4. The day of entering on office did not coincide with the beginning of the year (1st March), and was not at all fixed. The day of retiring was regulated by it, except when a consul was elected expressly in room of one who had dropped out (-consul suffectus-); in which case the substitute succeeded to the rights and consequently to the term of him whom he replaced. But these supplementary consuls in the earlier period only occurred when merely one of the consuls had dropped out: pairs of supplementary consuls are not found until the later ages of the republic. Ordinarily, therefore, the official year of a consul consisted of unequal portions of two civil years.

5. I. V. The King

6. I. XI. Crimes

7. I. V. Prerogatives of the Senate

8. I. V. The King

9. I. V. The King

10. I. VI. Dependents and Guests

11. I. VI. Political Effects of the Servian Military Organization

12. I. V. The Senate as State Council

13. I. V. Prerogatives of the Senate

14. That the first consuls admitted to the senate 164 plebeians, is hardly to be regarded as a historical fact, but rather as a proof that the later Roman archaeologists were unable to point out more than 136 -gentes- of the Roman nobility (Rom, Forsch. i. 121).

15. It may not be superfluous to remark, that the -iudicium legitimum-, as well as that -quod imperio continetur-, rested on the imperium of the directing magistrate, and the distinction only consisted in the circumstance that the -imperium- was in the former case limited by the -lex-, while in the latter it was free.

16. II. I. Restrictions on the Delegation of Powers



CHAPTER II

The Tribunate of the Plebs and the Decemvirate

Material Interests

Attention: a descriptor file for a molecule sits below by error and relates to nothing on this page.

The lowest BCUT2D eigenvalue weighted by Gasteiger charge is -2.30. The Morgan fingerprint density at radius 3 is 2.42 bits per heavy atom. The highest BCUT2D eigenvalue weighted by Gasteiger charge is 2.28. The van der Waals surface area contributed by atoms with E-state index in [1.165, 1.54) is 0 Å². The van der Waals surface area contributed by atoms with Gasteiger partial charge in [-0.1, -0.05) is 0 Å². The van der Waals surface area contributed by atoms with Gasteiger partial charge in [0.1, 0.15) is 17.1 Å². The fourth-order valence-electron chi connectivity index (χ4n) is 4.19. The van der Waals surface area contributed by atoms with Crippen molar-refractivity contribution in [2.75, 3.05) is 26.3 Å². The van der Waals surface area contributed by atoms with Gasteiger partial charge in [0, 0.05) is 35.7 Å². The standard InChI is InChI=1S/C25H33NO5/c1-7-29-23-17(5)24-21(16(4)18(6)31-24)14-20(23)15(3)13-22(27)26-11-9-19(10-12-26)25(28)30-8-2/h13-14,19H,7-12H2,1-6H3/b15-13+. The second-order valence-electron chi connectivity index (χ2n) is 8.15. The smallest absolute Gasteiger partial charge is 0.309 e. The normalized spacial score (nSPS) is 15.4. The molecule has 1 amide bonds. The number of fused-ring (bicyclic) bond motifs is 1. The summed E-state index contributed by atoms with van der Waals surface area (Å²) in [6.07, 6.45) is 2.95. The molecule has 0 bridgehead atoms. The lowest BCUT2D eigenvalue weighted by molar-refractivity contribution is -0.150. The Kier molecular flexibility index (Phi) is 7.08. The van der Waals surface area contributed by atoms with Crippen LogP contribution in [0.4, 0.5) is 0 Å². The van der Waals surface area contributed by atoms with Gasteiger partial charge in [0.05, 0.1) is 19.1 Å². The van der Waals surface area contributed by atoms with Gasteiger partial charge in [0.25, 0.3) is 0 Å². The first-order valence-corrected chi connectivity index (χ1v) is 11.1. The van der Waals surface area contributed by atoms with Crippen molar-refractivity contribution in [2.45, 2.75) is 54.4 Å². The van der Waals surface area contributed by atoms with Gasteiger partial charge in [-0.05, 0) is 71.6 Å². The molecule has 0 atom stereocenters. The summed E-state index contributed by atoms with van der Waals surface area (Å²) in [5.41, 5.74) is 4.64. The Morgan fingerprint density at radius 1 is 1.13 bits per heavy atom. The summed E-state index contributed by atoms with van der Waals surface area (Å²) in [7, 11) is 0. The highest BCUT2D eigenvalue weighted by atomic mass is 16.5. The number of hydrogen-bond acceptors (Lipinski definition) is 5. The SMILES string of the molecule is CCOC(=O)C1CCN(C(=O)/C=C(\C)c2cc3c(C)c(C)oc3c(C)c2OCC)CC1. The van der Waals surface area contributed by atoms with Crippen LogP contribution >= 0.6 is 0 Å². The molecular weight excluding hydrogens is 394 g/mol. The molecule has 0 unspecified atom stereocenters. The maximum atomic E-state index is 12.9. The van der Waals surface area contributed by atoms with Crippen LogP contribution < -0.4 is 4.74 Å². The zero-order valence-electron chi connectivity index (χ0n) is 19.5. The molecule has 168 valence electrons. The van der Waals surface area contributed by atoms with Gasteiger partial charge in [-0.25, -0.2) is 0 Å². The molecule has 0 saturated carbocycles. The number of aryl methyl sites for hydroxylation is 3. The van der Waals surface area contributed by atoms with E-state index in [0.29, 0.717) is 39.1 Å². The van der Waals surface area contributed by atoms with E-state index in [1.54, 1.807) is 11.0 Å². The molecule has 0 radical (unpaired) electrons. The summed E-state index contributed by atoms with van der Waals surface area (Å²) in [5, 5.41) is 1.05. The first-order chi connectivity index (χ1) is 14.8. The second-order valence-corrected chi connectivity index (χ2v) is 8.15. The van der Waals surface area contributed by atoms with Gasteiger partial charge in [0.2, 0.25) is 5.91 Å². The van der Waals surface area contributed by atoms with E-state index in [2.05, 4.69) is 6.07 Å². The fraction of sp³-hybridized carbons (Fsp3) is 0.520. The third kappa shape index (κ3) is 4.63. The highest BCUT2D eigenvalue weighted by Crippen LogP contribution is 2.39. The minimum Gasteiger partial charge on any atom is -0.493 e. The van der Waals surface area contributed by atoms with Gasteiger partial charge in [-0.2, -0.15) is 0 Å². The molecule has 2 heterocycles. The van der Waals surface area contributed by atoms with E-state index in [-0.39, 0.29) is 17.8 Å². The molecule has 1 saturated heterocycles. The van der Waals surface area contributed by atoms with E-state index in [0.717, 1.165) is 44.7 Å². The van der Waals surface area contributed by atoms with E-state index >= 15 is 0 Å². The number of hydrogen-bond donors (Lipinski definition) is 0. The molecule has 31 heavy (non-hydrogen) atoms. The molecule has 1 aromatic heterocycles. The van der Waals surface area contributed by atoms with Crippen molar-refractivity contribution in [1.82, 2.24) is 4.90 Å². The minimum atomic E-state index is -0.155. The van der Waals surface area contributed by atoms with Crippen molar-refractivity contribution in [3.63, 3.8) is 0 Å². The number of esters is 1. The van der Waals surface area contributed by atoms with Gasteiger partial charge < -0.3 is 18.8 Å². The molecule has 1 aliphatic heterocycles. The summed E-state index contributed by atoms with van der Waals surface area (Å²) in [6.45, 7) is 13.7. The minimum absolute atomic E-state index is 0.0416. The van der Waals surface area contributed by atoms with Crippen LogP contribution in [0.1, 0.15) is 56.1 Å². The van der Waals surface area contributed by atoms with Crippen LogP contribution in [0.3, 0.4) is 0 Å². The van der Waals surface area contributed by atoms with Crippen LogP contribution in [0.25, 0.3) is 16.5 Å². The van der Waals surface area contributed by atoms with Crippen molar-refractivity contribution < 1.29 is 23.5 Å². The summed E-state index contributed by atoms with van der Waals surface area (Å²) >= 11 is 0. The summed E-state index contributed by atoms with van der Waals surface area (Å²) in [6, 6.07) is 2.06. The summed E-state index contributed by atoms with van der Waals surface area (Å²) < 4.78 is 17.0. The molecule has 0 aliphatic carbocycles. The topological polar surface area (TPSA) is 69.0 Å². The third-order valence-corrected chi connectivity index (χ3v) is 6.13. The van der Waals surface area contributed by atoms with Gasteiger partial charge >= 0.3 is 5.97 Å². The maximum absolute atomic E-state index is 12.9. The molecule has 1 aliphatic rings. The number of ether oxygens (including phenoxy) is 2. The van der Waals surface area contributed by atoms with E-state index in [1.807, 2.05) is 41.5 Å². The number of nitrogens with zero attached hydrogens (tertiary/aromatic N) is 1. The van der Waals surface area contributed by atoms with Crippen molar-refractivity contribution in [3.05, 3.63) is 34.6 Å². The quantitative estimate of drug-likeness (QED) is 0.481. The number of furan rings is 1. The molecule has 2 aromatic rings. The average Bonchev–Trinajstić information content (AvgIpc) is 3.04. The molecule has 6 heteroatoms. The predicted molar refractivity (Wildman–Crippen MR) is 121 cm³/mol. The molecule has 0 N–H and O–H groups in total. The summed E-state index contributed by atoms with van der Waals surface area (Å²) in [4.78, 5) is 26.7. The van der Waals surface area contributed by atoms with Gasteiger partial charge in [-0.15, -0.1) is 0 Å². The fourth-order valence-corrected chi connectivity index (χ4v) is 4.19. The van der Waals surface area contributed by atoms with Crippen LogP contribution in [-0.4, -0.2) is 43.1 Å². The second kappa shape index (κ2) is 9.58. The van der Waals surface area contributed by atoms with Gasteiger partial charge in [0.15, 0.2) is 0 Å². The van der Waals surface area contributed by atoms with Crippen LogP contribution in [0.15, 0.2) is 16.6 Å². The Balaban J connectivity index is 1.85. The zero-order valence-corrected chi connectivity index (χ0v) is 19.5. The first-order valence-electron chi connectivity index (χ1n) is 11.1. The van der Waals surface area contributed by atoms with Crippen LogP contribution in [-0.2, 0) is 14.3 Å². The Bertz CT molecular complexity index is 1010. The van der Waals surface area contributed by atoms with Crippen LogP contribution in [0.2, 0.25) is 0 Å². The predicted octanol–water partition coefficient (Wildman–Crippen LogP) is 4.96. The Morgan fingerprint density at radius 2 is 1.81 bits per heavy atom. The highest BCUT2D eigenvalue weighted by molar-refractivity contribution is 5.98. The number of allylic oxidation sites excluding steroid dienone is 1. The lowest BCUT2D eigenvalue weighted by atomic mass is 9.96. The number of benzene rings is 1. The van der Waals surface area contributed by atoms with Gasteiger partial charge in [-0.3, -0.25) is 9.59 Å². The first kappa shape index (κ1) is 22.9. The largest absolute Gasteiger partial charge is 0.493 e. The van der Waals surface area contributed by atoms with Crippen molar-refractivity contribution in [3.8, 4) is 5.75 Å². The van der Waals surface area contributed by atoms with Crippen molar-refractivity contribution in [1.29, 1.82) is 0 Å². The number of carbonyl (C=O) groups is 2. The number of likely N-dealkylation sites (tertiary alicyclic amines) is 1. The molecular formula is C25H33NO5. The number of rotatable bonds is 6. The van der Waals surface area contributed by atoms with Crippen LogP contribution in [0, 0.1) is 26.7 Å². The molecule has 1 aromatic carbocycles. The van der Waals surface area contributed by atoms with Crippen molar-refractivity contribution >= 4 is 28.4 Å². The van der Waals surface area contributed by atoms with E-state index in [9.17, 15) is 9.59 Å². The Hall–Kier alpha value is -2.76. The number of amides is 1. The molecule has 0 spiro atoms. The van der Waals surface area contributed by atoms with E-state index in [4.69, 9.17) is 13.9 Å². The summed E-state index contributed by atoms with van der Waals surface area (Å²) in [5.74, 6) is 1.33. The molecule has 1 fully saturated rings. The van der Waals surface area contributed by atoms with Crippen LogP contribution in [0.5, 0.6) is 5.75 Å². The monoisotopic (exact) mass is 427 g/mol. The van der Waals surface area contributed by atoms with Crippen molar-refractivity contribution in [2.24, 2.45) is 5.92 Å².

Under the new organization of the commonwealth the old burgesses had attained by legal means to the full possession of political power. Governing through the magistracy which had been reduced to be their servant, preponderating in the Senate, in sole possession of all public offices and priesthoods, armed with exclusive cognizance of things human and divine and familiar with the whole routine of political procedure, influential in the public assembly through the large number of pliant adherents attached to the several families, and, lastly, entitled to examine and to reject every decree of the community,—the patricians might have long preserved their practical power, just because they had at the right time abandoned their claim to sole legal authority. It is true that the plebeians could not but be painfully sensible of their political disabilities; but undoubtedly in the first instance the nobility had not much to fear from a purely political opposition, if it understood the art of keeping the multitude, which desired nothing but equitable administration and protection of its material interests, aloof from political strife. In fact during the first period after the expulsion of the kings we meet with various measures which were intended, or at any rate seemed to be intended, to gain the favour of the commons for the government of the nobility especially on economic grounds. The port-dues were reduced; when the price of grain was high, large quantities of corn were purchased on account of the state, and the trade in salt was made a state-monopoly, in order to supply the citizens with corn and salt at reasonable prices; lastly, the national festival was prolonged for an additional day. Of the same character was the ordinance which we have already mentioned respecting property fines,(1) which was not merely intended in general to set limits to the dangerous fining-prerogative of the magistrates, but was also, in a significant manner, calculated for the especial protection of the man of small means. The magistrate was prohibited from fining the same man on the same day to an extent beyond two sheep or beyond thirty oxen, without granting leave to appeal; and the reason of these singular rates can only perhaps be found in the fact, that in the case of the man of small means possessing only a few sheep a different maximum appeared necessary from that fixed for the wealthy proprietor of herds of oxen —a considerate regard to the wealth or poverty of the person fined, from which modern legislators might take a lesson.